By Sam Botz’ 14, PolitcOle Columnist
Because every aspect of the President’s life, political and personal, must be endlessly deconstructed by the internet, you probably already know the Obama family recently adopted an adorable puppy named Sunny. As the second “First Dog,” little Sunny has quite a lot to live up to, considering the fact Bo’s been charming hearts over Twitter and Youtube for nearly four years now–nothing quite wins over the American public so well as a Mean Girls reference.
Yet, despite only having been adopted last Monday, googling Sunny yields a surprising array of articles, photos, and of course, impossibly precious videos that provide incontestable proof that, however useful for swiftly spreading compelling news stories, the internet truly excels in providing the public with its furry animal fix. The majority of these articles are as comprehensive and titillating as a Wikipedia article: Sunny is hypoallergenic for the sake of Malia Obama’s allergies, she has a net worth of approximately $1600, she’s a Portuguese Water Dog like Bo, etc. etc.
What’s slightly more surprising is the number of posts from reputable news sources and personal blogs alike that seem to be making a mountain out of a molehill. Since the Obama family announced the adoption of their newest member, cringe-worthy and wildly entertaining conspiracy theories concerning the poor pup have gone viral. Many of the criticisms derive from Sunny’s pedigree, which may have begun in the home of a (gasp!) Republican breeder rather than a humane society. Meanwhile, Sunny’s name, and its near-homophone “Sunni”, was too perfect of a coincidence for internet trolls to ignore. While accusing the Obamas of naming their dog after the largest branch of Islam is a jab almost too old to be effective, the observation is more often than not followed by a slightly more credible claim: that Sunny’s adoption is a political ploy to distract deterrents and supporters alike from messes that will take a lot more than a pooper scooper to clean up–namely, the controversial NSA surveillance issues.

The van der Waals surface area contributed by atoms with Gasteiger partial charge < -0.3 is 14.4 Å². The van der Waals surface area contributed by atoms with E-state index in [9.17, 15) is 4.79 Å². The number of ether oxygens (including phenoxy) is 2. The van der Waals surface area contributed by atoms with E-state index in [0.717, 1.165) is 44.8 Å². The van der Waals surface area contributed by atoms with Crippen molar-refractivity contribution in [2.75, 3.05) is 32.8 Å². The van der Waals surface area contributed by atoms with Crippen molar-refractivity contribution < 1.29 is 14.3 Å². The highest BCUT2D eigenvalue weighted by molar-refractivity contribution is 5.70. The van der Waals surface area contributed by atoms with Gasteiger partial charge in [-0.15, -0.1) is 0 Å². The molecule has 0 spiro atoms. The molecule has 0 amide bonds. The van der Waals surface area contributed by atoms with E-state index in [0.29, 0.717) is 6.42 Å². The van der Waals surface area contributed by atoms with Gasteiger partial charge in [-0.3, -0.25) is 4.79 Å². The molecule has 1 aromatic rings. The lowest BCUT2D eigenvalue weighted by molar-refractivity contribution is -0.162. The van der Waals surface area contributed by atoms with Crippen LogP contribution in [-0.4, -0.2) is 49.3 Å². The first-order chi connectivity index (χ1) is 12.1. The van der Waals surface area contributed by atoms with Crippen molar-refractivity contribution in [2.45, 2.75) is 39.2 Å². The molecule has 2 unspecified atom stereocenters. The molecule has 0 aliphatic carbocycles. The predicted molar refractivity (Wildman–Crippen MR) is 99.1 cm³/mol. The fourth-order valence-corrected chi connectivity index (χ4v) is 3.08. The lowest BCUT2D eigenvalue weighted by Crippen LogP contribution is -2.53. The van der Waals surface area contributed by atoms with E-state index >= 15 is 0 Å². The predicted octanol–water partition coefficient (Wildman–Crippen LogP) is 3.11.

A closer look at the Obama’s new puppy reveals there may be something, however tenuous, to this supposition. Much like royal babies, pet adoption inevitably brings with it a sense of reassurance: pets need stable, loving homes and if the White House can provide that, everything must be okay, right? Just as FDR’s Scottish Terrier, Fala, conveyed a public image of vigor and vitality that Roosevelt’s polio otherwise belied, and Clinton’s adoption of Buddy the Labrador Retriever in the wake of the Monica Lewinsky scandal projected a vision of wholesomeness, White House pets are an extension of their owner, and a politically calculated one at that.
The videos, photos, and tweets a First Pet inevitably generates create, however unintentionally, a reassuring public presence. A recent paper on this very subject, entitled “Unleashing Presidential Power: The Politics of Pets in the White House,” came to the conclusion that historically, presidential pet purchasing and its publicizing seems to coincide with an economic upturn; during times of unemployment and staggering inflation, it’s rare to see such widespread mention of something as seemingly trivial as pet adoption. The current media preoccupation with Sunny would seem to suggest that the dog days are over.
In short, there are arguments for both sides: someone’s in the doghouse, but whether it’s Obama or Sunny is up to you. But really, a dog is only a dog. Sunny–and Bo for that matter–aren’t to blame for America’s problems, and furthermore will certainly do little to solve said problems…aside from providing aww-worthy gifs, of course.
Sam Botz ’14 is an English and History major from St. Joseph’s, Minnesota. She is a regular PoliticOle columnist. Contact Sam at email@example.com.